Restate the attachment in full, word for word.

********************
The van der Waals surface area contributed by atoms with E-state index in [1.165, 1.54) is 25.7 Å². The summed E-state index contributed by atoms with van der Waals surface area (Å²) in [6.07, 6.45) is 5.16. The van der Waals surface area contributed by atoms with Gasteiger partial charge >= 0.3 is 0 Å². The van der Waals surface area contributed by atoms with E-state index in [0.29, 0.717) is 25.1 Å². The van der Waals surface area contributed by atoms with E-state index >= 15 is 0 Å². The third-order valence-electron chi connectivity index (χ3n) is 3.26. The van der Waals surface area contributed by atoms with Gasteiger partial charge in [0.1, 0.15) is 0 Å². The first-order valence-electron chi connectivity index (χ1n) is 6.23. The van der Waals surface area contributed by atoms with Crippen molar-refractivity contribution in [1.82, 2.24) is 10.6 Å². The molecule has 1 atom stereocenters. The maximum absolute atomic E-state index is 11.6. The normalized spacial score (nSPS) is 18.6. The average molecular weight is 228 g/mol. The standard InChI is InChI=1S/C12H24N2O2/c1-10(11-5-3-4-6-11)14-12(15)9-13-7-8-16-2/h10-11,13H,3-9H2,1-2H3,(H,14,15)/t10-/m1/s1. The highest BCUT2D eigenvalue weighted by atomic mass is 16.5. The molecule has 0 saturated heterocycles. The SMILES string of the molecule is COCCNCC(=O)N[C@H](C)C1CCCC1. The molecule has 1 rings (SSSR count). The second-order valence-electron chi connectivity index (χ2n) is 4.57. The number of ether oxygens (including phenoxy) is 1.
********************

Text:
The van der Waals surface area contributed by atoms with E-state index in [1.165, 1.54) is 25.7 Å². The summed E-state index contributed by atoms with van der Waals surface area (Å²) in [6.07, 6.45) is 5.16. The van der Waals surface area contributed by atoms with Gasteiger partial charge >= 0.3 is 0 Å². The van der Waals surface area contributed by atoms with E-state index in [0.29, 0.717) is 25.1 Å². The van der Waals surface area contributed by atoms with E-state index >= 15 is 0 Å². The third-order valence-electron chi connectivity index (χ3n) is 3.26. The van der Waals surface area contributed by atoms with Gasteiger partial charge in [0.1, 0.15) is 0 Å². The first-order valence-electron chi connectivity index (χ1n) is 6.23. The van der Waals surface area contributed by atoms with Crippen molar-refractivity contribution in [1.82, 2.24) is 10.6 Å². The molecule has 1 atom stereocenters. The maximum absolute atomic E-state index is 11.6. The normalized spacial score (nSPS) is 18.6. The average molecular weight is 228 g/mol. The standard InChI is InChI=1S/C12H24N2O2/c1-10(11-5-3-4-6-11)14-12(15)9-13-7-8-16-2/h10-11,13H,3-9H2,1-2H3,(H,14,15)/t10-/m1/s1. The highest BCUT2D eigenvalue weighted by atomic mass is 16.5. The molecule has 0 saturated heterocycles. The SMILES string of the molecule is COCCNCC(=O)N[C@H](C)C1CCCC1. The molecule has 1 rings (SSSR count). The second-order valence-electron chi connectivity index (χ2n) is 4.57. The number of ether oxygens (including phenoxy) is 1.